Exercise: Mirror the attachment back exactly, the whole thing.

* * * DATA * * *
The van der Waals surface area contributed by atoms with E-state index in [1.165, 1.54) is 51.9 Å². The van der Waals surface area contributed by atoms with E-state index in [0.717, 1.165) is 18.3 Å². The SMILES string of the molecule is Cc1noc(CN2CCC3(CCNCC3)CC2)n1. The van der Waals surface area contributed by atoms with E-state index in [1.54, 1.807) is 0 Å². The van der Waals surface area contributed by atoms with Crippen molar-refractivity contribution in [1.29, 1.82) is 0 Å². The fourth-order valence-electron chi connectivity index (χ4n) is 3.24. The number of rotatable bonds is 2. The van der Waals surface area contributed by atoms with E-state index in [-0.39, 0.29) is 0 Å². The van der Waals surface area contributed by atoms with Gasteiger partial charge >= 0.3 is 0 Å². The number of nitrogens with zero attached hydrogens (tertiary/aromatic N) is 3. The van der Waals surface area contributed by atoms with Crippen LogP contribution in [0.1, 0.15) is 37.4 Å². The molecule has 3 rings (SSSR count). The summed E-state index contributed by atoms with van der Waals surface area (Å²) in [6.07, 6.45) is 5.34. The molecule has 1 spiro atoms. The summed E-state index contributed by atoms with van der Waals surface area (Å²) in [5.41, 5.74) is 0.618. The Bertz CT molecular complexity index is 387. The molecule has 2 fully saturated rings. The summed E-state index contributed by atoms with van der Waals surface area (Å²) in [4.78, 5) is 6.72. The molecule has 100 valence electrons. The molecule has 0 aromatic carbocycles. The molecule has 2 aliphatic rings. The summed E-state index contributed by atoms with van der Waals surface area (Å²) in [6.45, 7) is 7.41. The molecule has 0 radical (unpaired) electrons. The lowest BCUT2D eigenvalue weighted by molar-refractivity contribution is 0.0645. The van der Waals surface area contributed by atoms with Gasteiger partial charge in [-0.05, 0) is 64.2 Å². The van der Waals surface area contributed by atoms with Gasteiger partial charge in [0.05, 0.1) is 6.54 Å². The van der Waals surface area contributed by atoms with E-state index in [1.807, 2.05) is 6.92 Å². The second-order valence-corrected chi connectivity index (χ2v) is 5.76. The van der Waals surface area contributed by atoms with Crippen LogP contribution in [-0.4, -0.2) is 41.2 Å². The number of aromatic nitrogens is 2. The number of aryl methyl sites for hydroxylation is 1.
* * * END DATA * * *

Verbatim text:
The van der Waals surface area contributed by atoms with E-state index in [1.165, 1.54) is 51.9 Å². The van der Waals surface area contributed by atoms with E-state index in [0.717, 1.165) is 18.3 Å². The SMILES string of the molecule is Cc1noc(CN2CCC3(CCNCC3)CC2)n1. The van der Waals surface area contributed by atoms with E-state index in [1.54, 1.807) is 0 Å². The van der Waals surface area contributed by atoms with Crippen molar-refractivity contribution in [1.29, 1.82) is 0 Å². The fourth-order valence-electron chi connectivity index (χ4n) is 3.24. The number of rotatable bonds is 2. The van der Waals surface area contributed by atoms with E-state index in [-0.39, 0.29) is 0 Å². The van der Waals surface area contributed by atoms with Gasteiger partial charge >= 0.3 is 0 Å². The number of nitrogens with zero attached hydrogens (tertiary/aromatic N) is 3. The van der Waals surface area contributed by atoms with Crippen LogP contribution in [0.1, 0.15) is 37.4 Å². The molecule has 3 rings (SSSR count). The summed E-state index contributed by atoms with van der Waals surface area (Å²) in [6.07, 6.45) is 5.34. The molecule has 1 spiro atoms. The summed E-state index contributed by atoms with van der Waals surface area (Å²) in [5.41, 5.74) is 0.618. The Bertz CT molecular complexity index is 387. The molecule has 2 fully saturated rings. The summed E-state index contributed by atoms with van der Waals surface area (Å²) in [4.78, 5) is 6.72. The molecule has 100 valence electrons. The molecule has 0 aromatic carbocycles. The molecule has 2 aliphatic rings. The summed E-state index contributed by atoms with van der Waals surface area (Å²) in [6.45, 7) is 7.41. The molecule has 0 radical (unpaired) electrons. The lowest BCUT2D eigenvalue weighted by molar-refractivity contribution is 0.0645. The van der Waals surface area contributed by atoms with Gasteiger partial charge in [-0.05, 0) is 64.2 Å². The van der Waals surface area contributed by atoms with Gasteiger partial charge in [0.05, 0.1) is 6.54 Å². The van der Waals surface area contributed by atoms with E-state index in [1.807, 2.05) is 6.92 Å². The second-order valence-corrected chi connectivity index (χ2v) is 5.76. The van der Waals surface area contributed by atoms with Crippen LogP contribution in [-0.4, -0.2) is 41.2 Å². The number of aromatic nitrogens is 2. The number of aryl methyl sites for hydroxylation is 1.